CMS Chief Medical Officer Dr. Patrick Conway on Tuesday defended a controversial proposal for changing Medicare reimbursement for outpatient drugs to lawmakers mostly hostile to the idea.
Members of the Senate Finance Committee called the proposal an “ill-conceived experiment” that would limit beneficiary access to medications, especially in rural areas and at small practices.
Senators repeatedly grilled Conway about whether CMS would withdraw or change the proposal. He continued to reply that CMS is carefully looking at all the comments it received with a particular eye toward concerns about reduced patient access to drugs.
The plan calls for lowering Medicare Part B payment to doctors from 6% to 2.5% in addition to a drug's average sales price and adding a payment of $16.80 per drug per day. The proposed rule received more than 1,300 comments and has met strong opposition from lawmakers as well as doctor and patient groups.
They say the change could put some drugs out of the reach of patients, particularly at small practices in rural areas that wouldn't receive enough reimbursement to cover the cost of the drug. The proposal has also been criticized for failing to address the core issues surrounding high prescription drug prices.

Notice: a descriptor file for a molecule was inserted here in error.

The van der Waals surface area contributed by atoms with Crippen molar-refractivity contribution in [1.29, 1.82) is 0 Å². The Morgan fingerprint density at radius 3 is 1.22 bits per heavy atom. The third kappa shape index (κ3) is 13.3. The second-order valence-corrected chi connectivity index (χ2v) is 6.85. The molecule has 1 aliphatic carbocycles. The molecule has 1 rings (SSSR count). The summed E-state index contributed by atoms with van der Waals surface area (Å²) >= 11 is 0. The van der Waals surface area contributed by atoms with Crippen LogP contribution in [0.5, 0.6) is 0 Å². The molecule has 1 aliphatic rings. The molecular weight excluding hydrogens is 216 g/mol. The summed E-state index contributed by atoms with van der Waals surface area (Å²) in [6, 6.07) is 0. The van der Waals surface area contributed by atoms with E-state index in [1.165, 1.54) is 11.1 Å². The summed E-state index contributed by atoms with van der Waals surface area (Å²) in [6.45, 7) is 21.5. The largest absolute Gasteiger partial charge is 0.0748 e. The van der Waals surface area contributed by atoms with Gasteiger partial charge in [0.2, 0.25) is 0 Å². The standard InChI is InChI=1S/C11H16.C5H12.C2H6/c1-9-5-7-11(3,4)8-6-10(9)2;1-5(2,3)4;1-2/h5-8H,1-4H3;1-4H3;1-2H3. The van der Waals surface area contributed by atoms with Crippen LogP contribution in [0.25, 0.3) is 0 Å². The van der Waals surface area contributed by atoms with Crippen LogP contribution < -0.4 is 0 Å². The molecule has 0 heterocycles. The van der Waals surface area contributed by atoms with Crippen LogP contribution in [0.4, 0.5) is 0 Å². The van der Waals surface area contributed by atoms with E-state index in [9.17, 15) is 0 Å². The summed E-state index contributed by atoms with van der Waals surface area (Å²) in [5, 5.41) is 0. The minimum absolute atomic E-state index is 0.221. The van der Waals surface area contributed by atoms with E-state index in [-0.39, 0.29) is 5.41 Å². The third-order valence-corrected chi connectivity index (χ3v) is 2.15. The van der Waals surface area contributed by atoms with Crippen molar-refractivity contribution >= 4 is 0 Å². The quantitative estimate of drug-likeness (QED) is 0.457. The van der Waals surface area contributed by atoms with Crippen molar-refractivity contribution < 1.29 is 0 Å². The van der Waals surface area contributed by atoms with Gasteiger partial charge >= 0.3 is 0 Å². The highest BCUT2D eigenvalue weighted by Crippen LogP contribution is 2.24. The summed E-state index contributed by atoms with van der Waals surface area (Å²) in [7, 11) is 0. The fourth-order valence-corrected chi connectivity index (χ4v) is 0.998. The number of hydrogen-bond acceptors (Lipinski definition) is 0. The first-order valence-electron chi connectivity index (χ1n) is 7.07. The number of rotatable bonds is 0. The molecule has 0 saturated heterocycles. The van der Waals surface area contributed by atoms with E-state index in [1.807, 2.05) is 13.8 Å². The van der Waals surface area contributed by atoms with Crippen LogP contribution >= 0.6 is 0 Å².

On Tuesday, Conway said the proposal is an attempt to rein in rising drug costs by eliminating a disincentive for doctors to prescribe less expensive drugs.
The new model is part of CMS' dedication to moving toward value-based payment reform and has a second phase that would include a menu of value-based purchasing options that commercial health plans and pharmacy benefit managers have used, he said.
The CMS has noted the concern for small and rural practices and has proposed a monitoring plan and potential exceptions to the rule, Conway said.
He added that he is contacted daily by beneficiaries who currently have problems affording drugs prescribed to them.
“If we think the status quo is optimal, I think we are mistaken, and we need to test new models,” he said.
A recent report from the Medicare Payment Advisory Commission argued that “there may be room for a reduction to the add-on portion of the payment rates for Part B drugs, which could create savings for the Medicare program.”
Sen. Pat Roberts (R-Kan.) said the CMS should withdraw the proposal because it amounts to rationing and will disrupt care to the most vulnerable patients. Democrats and Republicans have written to the CMS requesting withdrawal or delay of the rule, along with the American Medical Association, the Medical Group Management Association and the Community Oncology Alliance.